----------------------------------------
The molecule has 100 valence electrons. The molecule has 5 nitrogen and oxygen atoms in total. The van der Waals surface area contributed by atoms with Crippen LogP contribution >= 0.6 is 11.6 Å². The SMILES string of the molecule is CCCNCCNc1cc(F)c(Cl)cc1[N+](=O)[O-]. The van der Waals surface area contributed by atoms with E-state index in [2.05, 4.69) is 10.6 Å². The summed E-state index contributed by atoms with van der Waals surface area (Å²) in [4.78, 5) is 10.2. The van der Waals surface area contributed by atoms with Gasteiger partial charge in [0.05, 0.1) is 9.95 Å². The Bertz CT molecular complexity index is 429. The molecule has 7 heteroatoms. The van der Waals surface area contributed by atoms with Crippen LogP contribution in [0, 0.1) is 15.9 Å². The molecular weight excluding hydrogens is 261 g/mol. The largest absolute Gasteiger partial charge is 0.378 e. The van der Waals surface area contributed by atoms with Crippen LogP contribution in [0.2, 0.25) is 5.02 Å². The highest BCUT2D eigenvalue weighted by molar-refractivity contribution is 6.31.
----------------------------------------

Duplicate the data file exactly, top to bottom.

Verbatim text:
The molecule has 100 valence electrons. The molecule has 5 nitrogen and oxygen atoms in total. The van der Waals surface area contributed by atoms with Crippen LogP contribution >= 0.6 is 11.6 Å². The SMILES string of the molecule is CCCNCCNc1cc(F)c(Cl)cc1[N+](=O)[O-]. The van der Waals surface area contributed by atoms with E-state index in [2.05, 4.69) is 10.6 Å². The summed E-state index contributed by atoms with van der Waals surface area (Å²) in [4.78, 5) is 10.2. The van der Waals surface area contributed by atoms with Gasteiger partial charge in [0.05, 0.1) is 9.95 Å². The Bertz CT molecular complexity index is 429. The molecule has 7 heteroatoms. The van der Waals surface area contributed by atoms with Crippen LogP contribution in [0, 0.1) is 15.9 Å². The molecular weight excluding hydrogens is 261 g/mol. The largest absolute Gasteiger partial charge is 0.378 e. The van der Waals surface area contributed by atoms with Crippen LogP contribution in [0.2, 0.25) is 5.02 Å². The highest BCUT2D eigenvalue weighted by molar-refractivity contribution is 6.31.